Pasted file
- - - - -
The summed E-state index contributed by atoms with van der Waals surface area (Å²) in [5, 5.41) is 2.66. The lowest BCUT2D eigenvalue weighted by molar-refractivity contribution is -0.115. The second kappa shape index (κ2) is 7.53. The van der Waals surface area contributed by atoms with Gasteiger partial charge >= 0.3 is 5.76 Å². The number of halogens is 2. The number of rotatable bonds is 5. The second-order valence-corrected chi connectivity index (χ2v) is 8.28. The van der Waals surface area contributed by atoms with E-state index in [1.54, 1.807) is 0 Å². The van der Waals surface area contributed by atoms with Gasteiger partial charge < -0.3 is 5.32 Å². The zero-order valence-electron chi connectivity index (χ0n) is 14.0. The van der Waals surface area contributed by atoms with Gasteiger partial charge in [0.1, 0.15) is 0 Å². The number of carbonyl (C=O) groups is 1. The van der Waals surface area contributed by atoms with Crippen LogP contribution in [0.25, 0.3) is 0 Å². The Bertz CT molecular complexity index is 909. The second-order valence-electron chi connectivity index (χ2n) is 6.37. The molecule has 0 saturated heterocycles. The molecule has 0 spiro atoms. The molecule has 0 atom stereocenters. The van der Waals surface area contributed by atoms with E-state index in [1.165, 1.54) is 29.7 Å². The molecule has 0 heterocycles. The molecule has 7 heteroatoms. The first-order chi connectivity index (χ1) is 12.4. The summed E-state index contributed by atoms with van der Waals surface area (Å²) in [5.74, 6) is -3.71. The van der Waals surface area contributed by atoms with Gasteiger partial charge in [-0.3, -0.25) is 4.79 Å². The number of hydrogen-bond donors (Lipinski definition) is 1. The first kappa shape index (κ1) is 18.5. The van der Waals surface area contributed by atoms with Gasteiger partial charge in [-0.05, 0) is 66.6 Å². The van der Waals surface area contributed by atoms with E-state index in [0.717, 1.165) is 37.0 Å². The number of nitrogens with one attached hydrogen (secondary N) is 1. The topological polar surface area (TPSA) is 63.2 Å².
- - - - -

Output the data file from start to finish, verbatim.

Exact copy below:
The summed E-state index contributed by atoms with van der Waals surface area (Å²) in [5, 5.41) is 2.66. The lowest BCUT2D eigenvalue weighted by molar-refractivity contribution is -0.115. The second kappa shape index (κ2) is 7.53. The van der Waals surface area contributed by atoms with Gasteiger partial charge >= 0.3 is 5.76 Å². The number of halogens is 2. The number of rotatable bonds is 5. The second-order valence-corrected chi connectivity index (χ2v) is 8.28. The van der Waals surface area contributed by atoms with E-state index in [1.54, 1.807) is 0 Å². The van der Waals surface area contributed by atoms with Gasteiger partial charge < -0.3 is 5.32 Å². The zero-order valence-electron chi connectivity index (χ0n) is 14.0. The van der Waals surface area contributed by atoms with Gasteiger partial charge in [0.1, 0.15) is 0 Å². The number of carbonyl (C=O) groups is 1. The van der Waals surface area contributed by atoms with Crippen LogP contribution in [0.25, 0.3) is 0 Å². The Bertz CT molecular complexity index is 909. The second-order valence-electron chi connectivity index (χ2n) is 6.37. The molecule has 0 saturated heterocycles. The molecule has 0 spiro atoms. The molecule has 0 atom stereocenters. The van der Waals surface area contributed by atoms with E-state index in [1.165, 1.54) is 29.7 Å². The molecule has 0 heterocycles. The molecule has 7 heteroatoms. The first-order chi connectivity index (χ1) is 12.4. The summed E-state index contributed by atoms with van der Waals surface area (Å²) in [5.74, 6) is -3.71. The van der Waals surface area contributed by atoms with Gasteiger partial charge in [-0.3, -0.25) is 4.79 Å². The number of hydrogen-bond donors (Lipinski definition) is 1. The first kappa shape index (κ1) is 18.5. The van der Waals surface area contributed by atoms with Gasteiger partial charge in [-0.05, 0) is 66.6 Å². The van der Waals surface area contributed by atoms with E-state index in [0.717, 1.165) is 37.0 Å². The number of nitrogens with one attached hydrogen (secondary N) is 1. The topological polar surface area (TPSA) is 63.2 Å².